Recession-proof Your Marriage
- 2011 1 Feb
Editor's Note: Do you need sound, Biblically-based advice on an issue in your marriage or family? Dr. David Hawkins, director of the Marriage Recovery Center, will address questions from Crosswalk readers in his weekly column. Submit your question to: TheRelationshipDoctor@gmail.com.
We've all been hit by the economic crunch. We either have lost our job or know of someone who has. Many of us have overextended ourselves with credit, and are now facing tough consequences. We feel the pinch on our pocketbooks and if we're not careful, this tension can contaminate an otherwise healthy marriage. It can add an overwhelming burden to a marriage already experiencing difficulties.
These are times when it is critical to have healthy coping skills. It is imperative that you understand the stresses you are experiencing, taking precautions to keep everything in perspective. It is crucial that couples sit down and face issues head on, working as a team to overcome problems.
Consider one email I received recently:
Dear Dr. David: My husband is in danger of losing his job. We're already stressed out financially and emotionally, and I'm afraid losing his job would put him and us over the edge. We've not been wise with our finances, and if he loses his job we're going to be even angrier and more frustrated with each other. What can we do to make sure our marriage stays intact? What can we do to make sure that we don't take these pressures out on each other? ~ Financially Frightened
We're all in the same boat. We've all lost money in the stock market, many are uncertain about the future, and many wonder about the security of their jobs. But fortunately, there are answers.
First, remember you and your husband are on the same team. Agree not to fight with each other over these challenges. You need one another now more than ever. Recognize that crises are opportunities to work together to face issues. Difficult times don't have to divide couples, and in fact can bring them closer together. Crises are opportunities to reevaluate how you've been living, facing problems together.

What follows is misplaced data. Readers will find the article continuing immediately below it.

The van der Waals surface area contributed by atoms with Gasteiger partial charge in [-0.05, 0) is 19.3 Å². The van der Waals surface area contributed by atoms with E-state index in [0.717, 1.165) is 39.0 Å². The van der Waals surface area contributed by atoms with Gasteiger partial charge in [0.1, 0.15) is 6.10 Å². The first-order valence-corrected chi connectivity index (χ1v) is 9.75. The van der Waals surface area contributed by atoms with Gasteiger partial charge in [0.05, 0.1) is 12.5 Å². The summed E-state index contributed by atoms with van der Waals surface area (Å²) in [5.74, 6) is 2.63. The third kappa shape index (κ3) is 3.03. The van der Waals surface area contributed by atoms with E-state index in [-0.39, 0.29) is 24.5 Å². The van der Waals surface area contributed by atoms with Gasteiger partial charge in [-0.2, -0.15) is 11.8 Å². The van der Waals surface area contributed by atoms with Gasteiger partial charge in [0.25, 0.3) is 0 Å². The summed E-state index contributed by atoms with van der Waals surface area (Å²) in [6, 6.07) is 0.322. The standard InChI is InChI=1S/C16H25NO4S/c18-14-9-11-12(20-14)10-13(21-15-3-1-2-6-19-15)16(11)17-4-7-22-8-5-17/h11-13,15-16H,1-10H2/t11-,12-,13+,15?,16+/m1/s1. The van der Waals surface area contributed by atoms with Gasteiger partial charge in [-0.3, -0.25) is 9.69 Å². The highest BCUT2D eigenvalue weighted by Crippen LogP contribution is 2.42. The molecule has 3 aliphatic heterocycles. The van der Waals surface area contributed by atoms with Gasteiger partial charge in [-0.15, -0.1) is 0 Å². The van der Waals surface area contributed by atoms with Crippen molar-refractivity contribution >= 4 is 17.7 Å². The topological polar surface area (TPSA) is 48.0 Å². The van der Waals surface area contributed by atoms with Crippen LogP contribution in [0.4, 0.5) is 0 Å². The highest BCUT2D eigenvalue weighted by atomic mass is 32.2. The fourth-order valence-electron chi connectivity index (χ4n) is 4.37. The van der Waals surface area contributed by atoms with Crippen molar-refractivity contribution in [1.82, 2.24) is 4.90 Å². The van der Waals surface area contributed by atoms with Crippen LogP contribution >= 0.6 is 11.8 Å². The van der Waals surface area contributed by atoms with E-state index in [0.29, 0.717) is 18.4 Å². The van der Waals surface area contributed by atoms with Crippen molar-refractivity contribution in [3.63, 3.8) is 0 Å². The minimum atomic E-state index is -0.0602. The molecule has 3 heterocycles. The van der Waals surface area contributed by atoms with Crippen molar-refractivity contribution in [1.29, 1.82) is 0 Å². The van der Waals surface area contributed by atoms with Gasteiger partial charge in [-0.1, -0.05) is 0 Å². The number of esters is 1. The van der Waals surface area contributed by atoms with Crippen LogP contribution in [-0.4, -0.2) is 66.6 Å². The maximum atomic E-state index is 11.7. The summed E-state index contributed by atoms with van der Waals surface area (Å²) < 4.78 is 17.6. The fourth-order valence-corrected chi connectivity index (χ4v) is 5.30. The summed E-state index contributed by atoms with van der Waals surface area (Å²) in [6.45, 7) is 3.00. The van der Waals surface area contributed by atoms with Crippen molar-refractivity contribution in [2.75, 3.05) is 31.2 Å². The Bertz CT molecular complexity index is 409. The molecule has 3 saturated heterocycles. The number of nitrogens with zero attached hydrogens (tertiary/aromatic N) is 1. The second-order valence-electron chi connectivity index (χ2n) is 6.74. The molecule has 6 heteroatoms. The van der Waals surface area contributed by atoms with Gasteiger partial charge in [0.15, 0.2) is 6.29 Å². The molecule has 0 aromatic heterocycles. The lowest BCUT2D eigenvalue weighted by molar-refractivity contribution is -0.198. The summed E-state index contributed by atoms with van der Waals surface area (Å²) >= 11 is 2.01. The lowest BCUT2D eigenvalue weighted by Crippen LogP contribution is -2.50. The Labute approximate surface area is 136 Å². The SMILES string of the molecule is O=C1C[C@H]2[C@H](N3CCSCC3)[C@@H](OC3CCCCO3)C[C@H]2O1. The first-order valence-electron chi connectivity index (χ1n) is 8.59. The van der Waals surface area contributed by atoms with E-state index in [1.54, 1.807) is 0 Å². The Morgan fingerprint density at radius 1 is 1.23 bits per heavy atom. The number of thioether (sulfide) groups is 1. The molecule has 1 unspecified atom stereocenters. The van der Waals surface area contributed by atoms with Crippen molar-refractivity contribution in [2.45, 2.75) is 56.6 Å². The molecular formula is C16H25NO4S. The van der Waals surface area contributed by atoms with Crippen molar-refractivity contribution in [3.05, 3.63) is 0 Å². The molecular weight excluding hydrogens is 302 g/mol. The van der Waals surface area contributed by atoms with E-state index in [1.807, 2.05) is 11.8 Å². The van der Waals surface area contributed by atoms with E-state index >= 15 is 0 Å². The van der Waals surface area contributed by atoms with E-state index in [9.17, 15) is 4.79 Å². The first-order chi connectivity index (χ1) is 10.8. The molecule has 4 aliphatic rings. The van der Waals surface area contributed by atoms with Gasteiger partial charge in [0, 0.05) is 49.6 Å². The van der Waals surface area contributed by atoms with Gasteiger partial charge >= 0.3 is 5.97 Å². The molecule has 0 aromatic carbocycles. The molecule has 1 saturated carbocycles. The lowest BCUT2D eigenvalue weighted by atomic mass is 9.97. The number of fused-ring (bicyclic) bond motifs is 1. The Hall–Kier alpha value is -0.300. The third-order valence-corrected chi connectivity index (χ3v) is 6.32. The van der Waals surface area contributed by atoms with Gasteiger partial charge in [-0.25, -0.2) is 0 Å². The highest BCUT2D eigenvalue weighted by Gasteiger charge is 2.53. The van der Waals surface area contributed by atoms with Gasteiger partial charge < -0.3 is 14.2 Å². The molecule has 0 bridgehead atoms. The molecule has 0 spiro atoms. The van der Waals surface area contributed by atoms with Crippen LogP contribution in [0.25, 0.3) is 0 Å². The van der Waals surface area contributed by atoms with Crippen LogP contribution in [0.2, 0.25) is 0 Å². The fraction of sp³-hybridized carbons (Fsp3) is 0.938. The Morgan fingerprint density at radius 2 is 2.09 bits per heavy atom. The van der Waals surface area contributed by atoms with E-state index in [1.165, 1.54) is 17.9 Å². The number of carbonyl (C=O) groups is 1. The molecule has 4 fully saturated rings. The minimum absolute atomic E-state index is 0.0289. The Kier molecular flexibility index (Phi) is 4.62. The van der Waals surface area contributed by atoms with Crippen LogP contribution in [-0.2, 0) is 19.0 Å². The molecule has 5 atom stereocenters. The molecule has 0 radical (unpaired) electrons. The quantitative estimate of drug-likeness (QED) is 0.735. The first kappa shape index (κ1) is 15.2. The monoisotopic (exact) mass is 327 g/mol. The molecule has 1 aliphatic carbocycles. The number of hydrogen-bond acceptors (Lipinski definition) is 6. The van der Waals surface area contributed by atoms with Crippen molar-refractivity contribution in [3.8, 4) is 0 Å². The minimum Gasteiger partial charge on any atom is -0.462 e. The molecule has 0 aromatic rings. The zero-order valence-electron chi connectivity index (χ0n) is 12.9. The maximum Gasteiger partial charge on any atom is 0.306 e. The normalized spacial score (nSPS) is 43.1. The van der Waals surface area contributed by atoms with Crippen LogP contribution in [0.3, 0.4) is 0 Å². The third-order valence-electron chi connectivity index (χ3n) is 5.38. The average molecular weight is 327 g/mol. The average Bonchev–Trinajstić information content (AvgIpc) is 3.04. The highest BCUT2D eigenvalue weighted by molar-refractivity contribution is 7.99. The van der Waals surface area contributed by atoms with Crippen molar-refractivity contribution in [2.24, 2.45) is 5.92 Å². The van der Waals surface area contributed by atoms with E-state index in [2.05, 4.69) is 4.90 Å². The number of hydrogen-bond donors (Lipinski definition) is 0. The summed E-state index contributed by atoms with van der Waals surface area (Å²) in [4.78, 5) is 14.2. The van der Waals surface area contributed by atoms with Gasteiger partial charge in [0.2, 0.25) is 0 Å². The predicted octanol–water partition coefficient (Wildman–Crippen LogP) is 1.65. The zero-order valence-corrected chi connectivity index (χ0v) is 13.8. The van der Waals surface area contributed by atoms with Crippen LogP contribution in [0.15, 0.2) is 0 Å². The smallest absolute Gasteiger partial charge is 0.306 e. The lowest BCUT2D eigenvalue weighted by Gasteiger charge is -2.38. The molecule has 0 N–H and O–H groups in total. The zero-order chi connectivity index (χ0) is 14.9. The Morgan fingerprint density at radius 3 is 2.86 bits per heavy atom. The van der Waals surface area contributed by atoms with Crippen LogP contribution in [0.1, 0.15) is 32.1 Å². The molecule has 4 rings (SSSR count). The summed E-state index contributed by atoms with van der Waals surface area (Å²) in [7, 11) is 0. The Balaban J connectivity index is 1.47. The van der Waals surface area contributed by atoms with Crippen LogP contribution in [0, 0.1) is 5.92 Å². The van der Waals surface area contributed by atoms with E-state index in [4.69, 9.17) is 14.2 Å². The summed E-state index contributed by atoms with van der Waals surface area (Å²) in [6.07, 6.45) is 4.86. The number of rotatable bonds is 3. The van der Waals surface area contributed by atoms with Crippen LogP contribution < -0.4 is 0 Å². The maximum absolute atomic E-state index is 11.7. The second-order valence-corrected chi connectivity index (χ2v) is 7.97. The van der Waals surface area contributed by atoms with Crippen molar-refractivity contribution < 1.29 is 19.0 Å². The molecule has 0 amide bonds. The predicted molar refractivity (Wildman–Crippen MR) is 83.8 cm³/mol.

Second, be honest about the nature of the problems and the probable solutions. Every problem, thankfully, has a solution. Face your economic pressures honestly and firmly. Again, together you and your husband can sit down and develop a plan for how you're going to face these challenging times. Agree on a plan for getting out of debt and a specific plan for the possibility of him losing his job. Develop a concrete financial plan that will carry you through these tough times.
Third, tighten your belts. We're all shifting gears as the days of loose spending are over. Make wise decisions for how you will change old habits and still have fun. Simplify, simplify, simplify. There's still plenty of fun you can have without spending a lot of money. Get creative in seeking ways to enjoy life without being tied to finances.
Fourth, focus on the positive. While the pundits may preach doom and gloom, choose to find positive things to dwell upon. Turn off the news. Stop reading the horrific headlines. Follow this Scriptural instruction: "Finally, whatever is true, whatever is noble, whatever is right, whatever is pure, whatever is lovely, whatever is admirable—if anything is excellent or praiseworthy—think about such things" (Philippians 4:8).
We choose what kind of attitude to bring into our marriage. Remember, emotions are contagious. If you choose to bring positivity into the marriage, your mate will likely respond in kind. If you are critical and angry, your mate will respond accordingly. Choose to dwell on the positive things in your world.
Fifth, surround yourself with support. Gather with friends and family. Maintain habits of fellowship that cannot be shaken during difficult times. Life goes on even during difficult financial times. Don't let these challenges stop you from enjoying friends, family and fellowship.
Finally, maintain your faith. Our problems are always a matter of perspective. A limited, time-oriented perspective will cause distress, while an eternal perspective brings peace. Trusting in the world causes anxiety, while trusting in the Lord brings calm and tranquility to our troubled lives. While we may lose material things, our faith cannot be taken from us. Choose to reaffirm your faith and draw closer to God, and He promises to draw closer to you.
Are you struggling with financial pressures in your relationship? I'd like to hear how you have overcome problems of economic hardship in your relationship, and specifically how you have done it. Please share your concerns with me at TheRelationshipDoctor@Gmail.com.
Originally published April 14, 2009.
Dr. David Hawkins is the director of the Marriage Recover Center where he counsels couples in distress. He is the author of over 30 books, including 90 Days to a Fantastic Marriage, Dealing With the CrazyMakers in Your Life, and Saying It So He'll Listen. Dr. Hawkins grew up in the beautiful Pacific Northwest and lives with his wife on the South Puget Sound where he enjoys sailing, biking, and skiing. He has active practices in two Washington cities.